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Photos: Cannabis Industry Rallies At City Hall For Licensing, Social Equity

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A large group of cannabis industry supporters rallied at Los Angeles City Hall on Tuesday afternoon in support of licenses for cannabis businesses and other changes to the city's proposed cannabis regulations. A City Council committee will be reviewing the proposed rules tonight.

In March 2017, L.A. voters passed Measure M, which authorized a licensing, taxation and regulatory structure for cannabis businesses in the city, following the November 2016 passage of Proposition 64, which effectively legalized marijuana in California. A special nighttime meeting of the City Council's Rules, Elections, and Intergovernmental Relations committee will be held on Tuesday night to review a draft ordinance that would implement the guidelines from Measure M, as well as address regulatory issues. The proposed regulations currently don't include new business licenses or permits for the cannabis industry; they would merely allow growers and sellers to receive a “certificate of compliance." This creates a legal gray area: "Marijuana businesses in L.A. would remain illegal but could operate with 'limited immunity' from criminal prosecution if they follow city and state laws," according to the L.A. Times.

City Council President Herb Wesson, meanwhile, has advocated for a plan that would allow for licensing. He has also proposed setting up a municipal bank to enable the recently legalized industry to open accounts and secure loans.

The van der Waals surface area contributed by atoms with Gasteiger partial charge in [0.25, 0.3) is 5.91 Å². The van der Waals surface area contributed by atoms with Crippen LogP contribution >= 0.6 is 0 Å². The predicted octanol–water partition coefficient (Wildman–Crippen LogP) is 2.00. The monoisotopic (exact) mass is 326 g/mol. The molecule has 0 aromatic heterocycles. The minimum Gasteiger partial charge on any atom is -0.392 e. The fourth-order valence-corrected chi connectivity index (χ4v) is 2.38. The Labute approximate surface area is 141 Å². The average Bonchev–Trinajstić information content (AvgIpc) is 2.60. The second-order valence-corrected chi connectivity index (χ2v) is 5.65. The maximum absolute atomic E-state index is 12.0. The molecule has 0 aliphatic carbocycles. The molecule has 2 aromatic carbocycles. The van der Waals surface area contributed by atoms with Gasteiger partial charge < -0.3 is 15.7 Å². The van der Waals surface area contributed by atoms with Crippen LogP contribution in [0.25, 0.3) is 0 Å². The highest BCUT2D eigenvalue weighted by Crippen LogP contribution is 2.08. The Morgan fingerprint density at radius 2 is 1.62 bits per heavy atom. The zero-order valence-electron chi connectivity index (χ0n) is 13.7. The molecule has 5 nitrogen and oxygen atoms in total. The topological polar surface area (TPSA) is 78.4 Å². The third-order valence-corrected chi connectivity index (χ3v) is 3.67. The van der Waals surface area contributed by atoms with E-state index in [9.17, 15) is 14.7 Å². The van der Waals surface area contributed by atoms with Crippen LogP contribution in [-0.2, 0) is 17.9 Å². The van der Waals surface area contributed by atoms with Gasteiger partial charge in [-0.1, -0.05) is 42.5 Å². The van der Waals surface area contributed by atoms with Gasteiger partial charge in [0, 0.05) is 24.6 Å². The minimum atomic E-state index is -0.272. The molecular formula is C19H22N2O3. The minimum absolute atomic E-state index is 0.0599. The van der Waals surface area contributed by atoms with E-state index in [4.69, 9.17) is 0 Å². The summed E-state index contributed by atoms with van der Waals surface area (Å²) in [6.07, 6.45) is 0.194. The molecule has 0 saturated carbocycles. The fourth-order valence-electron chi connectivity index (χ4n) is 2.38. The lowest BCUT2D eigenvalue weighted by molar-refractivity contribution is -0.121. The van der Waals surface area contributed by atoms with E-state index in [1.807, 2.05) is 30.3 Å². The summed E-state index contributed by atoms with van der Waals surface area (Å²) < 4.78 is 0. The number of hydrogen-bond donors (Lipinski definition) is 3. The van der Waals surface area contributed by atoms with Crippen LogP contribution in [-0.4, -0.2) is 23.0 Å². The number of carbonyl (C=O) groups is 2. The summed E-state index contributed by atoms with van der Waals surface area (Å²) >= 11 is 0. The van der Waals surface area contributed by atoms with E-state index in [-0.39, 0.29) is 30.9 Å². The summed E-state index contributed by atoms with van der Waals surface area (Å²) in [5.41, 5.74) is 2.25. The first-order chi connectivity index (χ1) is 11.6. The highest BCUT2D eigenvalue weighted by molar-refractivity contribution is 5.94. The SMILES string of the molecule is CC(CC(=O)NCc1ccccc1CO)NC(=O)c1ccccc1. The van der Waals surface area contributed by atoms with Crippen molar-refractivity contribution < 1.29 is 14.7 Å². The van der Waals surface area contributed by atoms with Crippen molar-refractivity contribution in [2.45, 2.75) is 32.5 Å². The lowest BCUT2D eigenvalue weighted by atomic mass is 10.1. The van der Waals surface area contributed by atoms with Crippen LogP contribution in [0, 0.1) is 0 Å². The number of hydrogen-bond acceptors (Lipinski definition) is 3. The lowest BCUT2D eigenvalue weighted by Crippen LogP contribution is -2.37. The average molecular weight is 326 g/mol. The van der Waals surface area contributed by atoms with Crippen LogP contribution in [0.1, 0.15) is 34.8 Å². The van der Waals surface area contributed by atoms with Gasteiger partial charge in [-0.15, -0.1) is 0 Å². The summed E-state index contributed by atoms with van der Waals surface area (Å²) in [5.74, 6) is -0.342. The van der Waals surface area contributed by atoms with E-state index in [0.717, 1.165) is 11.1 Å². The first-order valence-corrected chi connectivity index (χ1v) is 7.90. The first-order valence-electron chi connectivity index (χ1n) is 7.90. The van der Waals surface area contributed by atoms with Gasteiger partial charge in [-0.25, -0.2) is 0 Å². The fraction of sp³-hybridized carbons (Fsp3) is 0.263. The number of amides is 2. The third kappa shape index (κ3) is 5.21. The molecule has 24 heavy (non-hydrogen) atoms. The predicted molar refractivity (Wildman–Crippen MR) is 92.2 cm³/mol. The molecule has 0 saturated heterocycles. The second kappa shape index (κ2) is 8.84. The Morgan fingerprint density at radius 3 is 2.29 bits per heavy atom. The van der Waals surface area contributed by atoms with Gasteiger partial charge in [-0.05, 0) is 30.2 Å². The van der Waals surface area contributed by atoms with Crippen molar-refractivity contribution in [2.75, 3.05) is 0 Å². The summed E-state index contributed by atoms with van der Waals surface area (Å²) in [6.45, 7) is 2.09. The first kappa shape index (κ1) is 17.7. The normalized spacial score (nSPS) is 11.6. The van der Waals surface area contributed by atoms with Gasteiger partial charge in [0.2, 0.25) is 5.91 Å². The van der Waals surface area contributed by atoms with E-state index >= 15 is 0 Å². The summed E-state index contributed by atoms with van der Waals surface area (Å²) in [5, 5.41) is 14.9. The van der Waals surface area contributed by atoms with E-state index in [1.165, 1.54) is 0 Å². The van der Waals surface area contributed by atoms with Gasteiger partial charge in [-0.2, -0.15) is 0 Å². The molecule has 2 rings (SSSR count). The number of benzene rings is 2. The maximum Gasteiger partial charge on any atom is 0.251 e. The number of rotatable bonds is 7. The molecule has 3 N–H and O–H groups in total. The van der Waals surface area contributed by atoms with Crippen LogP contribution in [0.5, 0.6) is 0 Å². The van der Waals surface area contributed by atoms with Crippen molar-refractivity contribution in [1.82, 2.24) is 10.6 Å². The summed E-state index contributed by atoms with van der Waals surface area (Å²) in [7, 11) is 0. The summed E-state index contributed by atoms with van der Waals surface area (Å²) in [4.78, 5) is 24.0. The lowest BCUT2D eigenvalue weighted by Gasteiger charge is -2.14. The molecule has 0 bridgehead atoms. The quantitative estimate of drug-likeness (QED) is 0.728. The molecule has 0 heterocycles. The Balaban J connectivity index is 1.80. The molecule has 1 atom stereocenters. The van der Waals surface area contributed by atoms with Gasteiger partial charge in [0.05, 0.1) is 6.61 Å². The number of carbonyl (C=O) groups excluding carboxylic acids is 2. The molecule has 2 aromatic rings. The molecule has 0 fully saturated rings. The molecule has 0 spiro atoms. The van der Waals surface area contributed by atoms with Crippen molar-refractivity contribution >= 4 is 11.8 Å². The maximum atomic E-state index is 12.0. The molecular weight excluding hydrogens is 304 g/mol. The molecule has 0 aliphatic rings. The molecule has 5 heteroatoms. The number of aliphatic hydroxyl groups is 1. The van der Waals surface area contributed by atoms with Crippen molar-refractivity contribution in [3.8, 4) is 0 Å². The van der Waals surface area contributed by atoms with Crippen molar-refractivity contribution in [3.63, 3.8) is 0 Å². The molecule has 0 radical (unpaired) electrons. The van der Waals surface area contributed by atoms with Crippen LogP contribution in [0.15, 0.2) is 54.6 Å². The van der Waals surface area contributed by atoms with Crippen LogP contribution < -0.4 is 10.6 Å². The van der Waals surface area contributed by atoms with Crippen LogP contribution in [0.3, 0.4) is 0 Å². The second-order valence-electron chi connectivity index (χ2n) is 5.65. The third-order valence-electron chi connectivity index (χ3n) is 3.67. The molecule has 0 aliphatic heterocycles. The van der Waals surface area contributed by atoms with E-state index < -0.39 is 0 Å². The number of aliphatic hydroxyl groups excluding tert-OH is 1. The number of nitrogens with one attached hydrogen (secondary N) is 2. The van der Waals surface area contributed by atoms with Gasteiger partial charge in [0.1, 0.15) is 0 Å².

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Tuesday's rally was organized by a cannabis advocacy coalition that includes the United Food and Commercial Workers Local 770 (UFCW), United Cannabis Business Association (UCBA) and the Los Angeles Cannabis Task Force (LACTF).

"The stakes could not be higher: Los Angeles is watching how the city is proposing to regulate the largest cannabis industry in the world. But so is the state, the country and the world," Ruben Honig of the L.A. Cannabis Task Force said on Tuesday. "For decades, a failed war on drugs has put many thousands of Americans, mostly men of color, in prison. The government's racist policies have decimated communities all over our country, and no more so than in Los Angeles."

"Of all the issues we are going to raise today in City Hall, none is more important than social equity—none is more important than righting these wrongs," Honig continued. "Communities targeted by the war on drugs must be prioritized for applications and licensing, period. Any policy that does not do this is a failure."